A gorgeous female Tawny Mining Bee. We have identified several of their nests around the meadows now.
There are ten species of Pond Skater in the UK, some of which are difficult to tell apart. These are possibly the long-winged form of the Common Pond Skater, Gerris lacustris
Green Hairstreak on Alexander seen for the first time this year
Walking amongst a forest of Alexanders. We have operated a zero tolerance policy on Ragwort for several years and last year we also started controlling Wild Parsnip with its irritant sap that was spreading alarmingly. This spring we have additionally been hitting Alexanders hard because it is a worryingly successful plant at propagating itself. Its flowers are very popular with insects though and so the ideal time to remove the plants is after the flowers fade but before the seeds set.

It was also foggy in the wood this week. On three different occasions the Buzzard was perching in this exact spot at the top of this photo. This is near the feeders and so I wonder if it is waiting for Pheasants and Squirrels?

The magnificent bird then visited one of the shallow baths but found it dried up:

But it did find water in this deeper pond and twice came to bathe this week:

There have been more amusing Jay bathing photos in the wood as well. They don’t seem very waterproof:

This Chiffchaff is probably a newly arrived summer visitor…..

…but all of the winter visitors are yet to leave. The Woodcock have gone but this Redwing is still here, although perhaps it is waiting for its northern breeding grounds to warm up a bit more before it starts on its way.

For more or less the whole of April I have been on tenterhooks awaiting the arrival of this year’s baby Badgers above ground. Yet here we now are at the 24th and still they have not been glimpsed. In previous years we have had clues as to their existence – some years the mother carries her young above ground to a different burrow and in every previous year I have caught sight of the mother’s undercarriage at some point and seen signs of lactation. This year there has been nothing and I am now wondering if perhaps there are no young. After all, the family had four youngsters last year and maybe they need a rest.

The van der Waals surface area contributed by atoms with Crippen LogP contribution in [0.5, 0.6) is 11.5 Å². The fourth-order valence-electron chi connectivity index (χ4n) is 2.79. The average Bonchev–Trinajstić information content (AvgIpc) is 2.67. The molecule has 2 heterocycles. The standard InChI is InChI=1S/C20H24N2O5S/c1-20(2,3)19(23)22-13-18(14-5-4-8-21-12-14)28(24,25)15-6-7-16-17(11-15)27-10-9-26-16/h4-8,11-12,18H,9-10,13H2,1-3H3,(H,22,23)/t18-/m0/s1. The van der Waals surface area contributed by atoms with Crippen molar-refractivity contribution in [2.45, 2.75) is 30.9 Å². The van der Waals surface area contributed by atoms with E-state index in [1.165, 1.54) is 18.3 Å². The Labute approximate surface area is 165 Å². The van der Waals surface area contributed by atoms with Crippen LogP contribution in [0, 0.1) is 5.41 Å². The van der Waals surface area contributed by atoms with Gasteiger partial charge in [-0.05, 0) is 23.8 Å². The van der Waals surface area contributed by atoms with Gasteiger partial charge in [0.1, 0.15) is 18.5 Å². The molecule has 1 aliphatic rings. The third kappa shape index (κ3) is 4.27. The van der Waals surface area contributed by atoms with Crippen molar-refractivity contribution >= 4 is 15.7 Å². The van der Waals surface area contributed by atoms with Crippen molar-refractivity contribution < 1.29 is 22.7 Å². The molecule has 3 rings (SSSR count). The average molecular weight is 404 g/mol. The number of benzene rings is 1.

But then again, they could be waiting until this cold wind finally stops blowing. In the meantime, I am really enjoying the allotment. The Tulips grown as cut flowers are ready to bring into the house, and also to give to visitors to spread the joy.

Our daughter’s wedding, postponed from last June, is now going ahead on a very much smaller scale this summer with the reception hopefully being held here in an open sided marquee. This is a big incentive to keep on top of everything to try to get the meadows, allotment and garden looking at their absolute best for then. My big worry is not so much rain as the wind, but we will have to wait and see.

3 thoughts on “The Summer To Come

  1. Sounds like the wedding will be even more charming and intimate if your meadows are part of it. šŸ™‚
    What will you do about your foxes when you wish to go away. Will you be weaning them off their suppers? They look so sweet all waiting…..
    Jay’s are such beautiful birds, they look so funny though when they have had a bath!

    1. In the past I managed to find some kind person to come in at dusk every other day while we were away – they topped up the bird feeders as well and watered all the pots as well. I love going on holiday but there is always a point before we go when I wonder if it is worth all the aggravation of getting ready to leave here. But let’s hope it happens, nonetheless!